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ISS and the Emerging Space Economy

When President Ronald Reagan directed NASA to build a “permanently manned space station,” he stated in his 1984 State of the Union Address that this initiative would “build on America’s pioneer spirit” and lead to peaceful, economic, and scientific gain. Reagan also contended, “A space station will permit quantum leaps in our research in science, communications, and in metals and lifesaving medicines which could be manufactured only in space.”

Reagan’s emphasis on commercial and economic opportunities reflected the maturation of the space program beyond the episodic human exploration missions of the 1960s and 1970s into an era of routine operations beginning in the 1980s, where the Space Shuttle was already demonstrating its utility for launching communications satellites into geosynchronous orbit and for enabling microgravity research in canisters labeled “Get Away Specials.” That same year, the Commercial Space Launch Act directed NASA to pursue commercial launch opportunities for its missions, which was another key step in opening up low-Earth orbit to commercial activities.

Indeed, in NASA’s initial space station justification, of the eight functions the facility would serve, two were clearly oriented toward its commercial potential:

  • A laboratory in space for the conduct of science and the development of new technologies.
  • A manufacturing facility where human intelligence and the servicing capability of the station combine to enhance commercial opportunities in space.
Microgravity Science Glovebox ISS web

NASA astronaut Scott Tingle performs research operations with the Microgravity Science Glovebox inside the U.S. Destiny Laboratory module. Tingle was working on the Metabolic Tracking experiment that looks at a particular type of medicine and how it interacts with human tissue cultures. Results could improve therapies in space and lead to better, cheaper drugs on Earth. NASA photo

This rationale has been a constant throughout the development, construction and assembly, and operations of the International Space Station (ISS), and the designation by Congress in 2005 of the U.S. segment of the ISS as a “National Laboratory.” Today, it remains one of the most prominent reasons for keeping the ISS or something like it operating beyond 2024. And while the promise of new metals and miracle drugs has not yet been fully realized from microgravity research, the scope of commercial activity on the ISS has broadened well beyond what was anticipated when the space station was first proposed to include a wide range of commercial research investments in facilities, life sciences, physical sciences, remote sensing, technology development, and education. Areas of particular promise include stem cell research, “Cool Flames” – or flames that continue burning with no visible flame – which may enable rockets to burn fuel with more efficiency, and additive manufacturing.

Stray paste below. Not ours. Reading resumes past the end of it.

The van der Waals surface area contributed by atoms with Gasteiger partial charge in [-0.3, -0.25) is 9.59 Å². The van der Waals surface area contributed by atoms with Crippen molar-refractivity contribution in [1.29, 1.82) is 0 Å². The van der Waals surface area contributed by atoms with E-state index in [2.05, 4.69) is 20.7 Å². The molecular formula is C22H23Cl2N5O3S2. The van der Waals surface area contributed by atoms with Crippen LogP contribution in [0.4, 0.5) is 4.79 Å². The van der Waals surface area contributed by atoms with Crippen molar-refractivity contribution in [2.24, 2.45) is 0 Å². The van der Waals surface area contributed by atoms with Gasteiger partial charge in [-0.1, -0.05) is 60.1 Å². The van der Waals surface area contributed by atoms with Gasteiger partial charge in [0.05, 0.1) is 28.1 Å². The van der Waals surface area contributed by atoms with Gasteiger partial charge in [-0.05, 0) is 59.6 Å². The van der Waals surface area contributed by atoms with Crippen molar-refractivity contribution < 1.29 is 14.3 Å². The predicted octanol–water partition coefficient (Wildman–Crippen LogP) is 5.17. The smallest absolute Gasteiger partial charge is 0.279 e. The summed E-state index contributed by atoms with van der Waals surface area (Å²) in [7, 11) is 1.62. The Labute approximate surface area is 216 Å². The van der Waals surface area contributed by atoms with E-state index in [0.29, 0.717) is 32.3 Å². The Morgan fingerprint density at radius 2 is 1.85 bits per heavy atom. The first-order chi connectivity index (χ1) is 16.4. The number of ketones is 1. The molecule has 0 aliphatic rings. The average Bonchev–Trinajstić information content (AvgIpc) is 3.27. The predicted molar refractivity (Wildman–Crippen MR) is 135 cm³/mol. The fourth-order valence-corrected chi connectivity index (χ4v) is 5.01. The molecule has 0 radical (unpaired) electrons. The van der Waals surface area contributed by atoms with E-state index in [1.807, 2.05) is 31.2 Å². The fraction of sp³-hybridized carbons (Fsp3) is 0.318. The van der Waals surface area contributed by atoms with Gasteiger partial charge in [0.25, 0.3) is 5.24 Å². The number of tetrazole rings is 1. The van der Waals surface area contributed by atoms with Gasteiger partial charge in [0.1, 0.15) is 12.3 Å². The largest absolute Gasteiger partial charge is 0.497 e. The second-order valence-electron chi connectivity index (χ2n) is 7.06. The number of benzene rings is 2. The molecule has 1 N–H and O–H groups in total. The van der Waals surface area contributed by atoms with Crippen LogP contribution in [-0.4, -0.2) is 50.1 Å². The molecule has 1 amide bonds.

This result was not predicted by computational models (based on high temperature chemistry) nor expected based on prior experimental work. This unique burning behavior highlights the need to better understand both low and intermediate temperature fuel chemistry and its effect on droplet combustion, having implications for spray combustion and fire safety. This unexpected observation has attracted international interest from researchers in academia, industry, and government laboratories.

A Made in Space Additive Manufacturing Facility (AMF) allows for immediate repair of essential components, upgrades of existing hardware, installation of new hardware that is manufactured, and the manufacturing capability to support commercial interests on the ISS. Additive manufacturing is the process of building a part layer-by-layer, with an efficient use of the material. The process, also known as 3D printing, leads to a reduction in cost, mass, labor and production time. The ISS crew would be able to utilize the AMF to perform station maintenance, build tools, and repair sections of the station in case of an emergency.


The NASA Commitment